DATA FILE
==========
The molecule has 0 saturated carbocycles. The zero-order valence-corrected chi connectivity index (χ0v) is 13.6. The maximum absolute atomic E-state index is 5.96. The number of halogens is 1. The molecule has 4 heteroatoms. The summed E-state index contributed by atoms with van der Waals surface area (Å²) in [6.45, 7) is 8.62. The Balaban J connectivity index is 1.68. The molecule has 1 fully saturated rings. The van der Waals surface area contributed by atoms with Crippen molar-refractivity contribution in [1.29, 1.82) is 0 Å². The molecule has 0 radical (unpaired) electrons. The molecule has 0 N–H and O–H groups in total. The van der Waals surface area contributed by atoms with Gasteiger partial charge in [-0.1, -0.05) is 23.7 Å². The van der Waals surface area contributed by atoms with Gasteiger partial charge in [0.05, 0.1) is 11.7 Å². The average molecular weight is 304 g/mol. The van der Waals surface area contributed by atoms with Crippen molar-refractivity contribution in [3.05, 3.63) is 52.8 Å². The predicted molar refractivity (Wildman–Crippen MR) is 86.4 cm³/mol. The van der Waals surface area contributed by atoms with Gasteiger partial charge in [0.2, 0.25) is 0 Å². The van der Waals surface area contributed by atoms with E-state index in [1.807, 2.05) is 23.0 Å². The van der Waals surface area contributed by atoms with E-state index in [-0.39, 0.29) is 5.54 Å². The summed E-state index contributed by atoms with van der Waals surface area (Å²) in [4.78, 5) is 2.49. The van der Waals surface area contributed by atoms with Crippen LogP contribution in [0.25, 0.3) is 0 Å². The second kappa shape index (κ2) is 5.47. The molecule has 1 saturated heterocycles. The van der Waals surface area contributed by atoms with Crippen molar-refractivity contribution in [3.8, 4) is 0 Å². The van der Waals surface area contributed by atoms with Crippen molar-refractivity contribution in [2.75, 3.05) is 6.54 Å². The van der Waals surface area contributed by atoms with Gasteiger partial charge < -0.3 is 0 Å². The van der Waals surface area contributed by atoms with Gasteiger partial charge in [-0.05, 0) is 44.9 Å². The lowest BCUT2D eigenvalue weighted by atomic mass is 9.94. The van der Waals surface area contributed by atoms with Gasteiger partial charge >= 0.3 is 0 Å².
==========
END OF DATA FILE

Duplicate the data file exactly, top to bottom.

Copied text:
The molecule has 0 saturated carbocycles. The zero-order valence-corrected chi connectivity index (χ0v) is 13.6. The maximum absolute atomic E-state index is 5.96. The number of halogens is 1. The molecule has 4 heteroatoms. The summed E-state index contributed by atoms with van der Waals surface area (Å²) in [6.45, 7) is 8.62. The Balaban J connectivity index is 1.68. The molecule has 1 fully saturated rings. The van der Waals surface area contributed by atoms with Crippen molar-refractivity contribution in [1.29, 1.82) is 0 Å². The molecule has 0 radical (unpaired) electrons. The molecule has 0 N–H and O–H groups in total. The van der Waals surface area contributed by atoms with Gasteiger partial charge in [-0.1, -0.05) is 23.7 Å². The van der Waals surface area contributed by atoms with Gasteiger partial charge in [0.05, 0.1) is 11.7 Å². The average molecular weight is 304 g/mol. The van der Waals surface area contributed by atoms with Crippen molar-refractivity contribution in [3.05, 3.63) is 52.8 Å². The predicted molar refractivity (Wildman–Crippen MR) is 86.4 cm³/mol. The van der Waals surface area contributed by atoms with Gasteiger partial charge in [0.2, 0.25) is 0 Å². The van der Waals surface area contributed by atoms with E-state index in [1.807, 2.05) is 23.0 Å². The van der Waals surface area contributed by atoms with E-state index in [-0.39, 0.29) is 5.54 Å². The summed E-state index contributed by atoms with van der Waals surface area (Å²) in [4.78, 5) is 2.49. The van der Waals surface area contributed by atoms with Crippen LogP contribution in [0.25, 0.3) is 0 Å². The second kappa shape index (κ2) is 5.47. The molecule has 1 saturated heterocycles. The van der Waals surface area contributed by atoms with Crippen molar-refractivity contribution in [3.8, 4) is 0 Å². The van der Waals surface area contributed by atoms with Crippen molar-refractivity contribution in [2.75, 3.05) is 6.54 Å². The van der Waals surface area contributed by atoms with Gasteiger partial charge < -0.3 is 0 Å². The van der Waals surface area contributed by atoms with Gasteiger partial charge in [-0.05, 0) is 44.9 Å². The lowest BCUT2D eigenvalue weighted by atomic mass is 9.94. The van der Waals surface area contributed by atoms with Gasteiger partial charge >= 0.3 is 0 Å².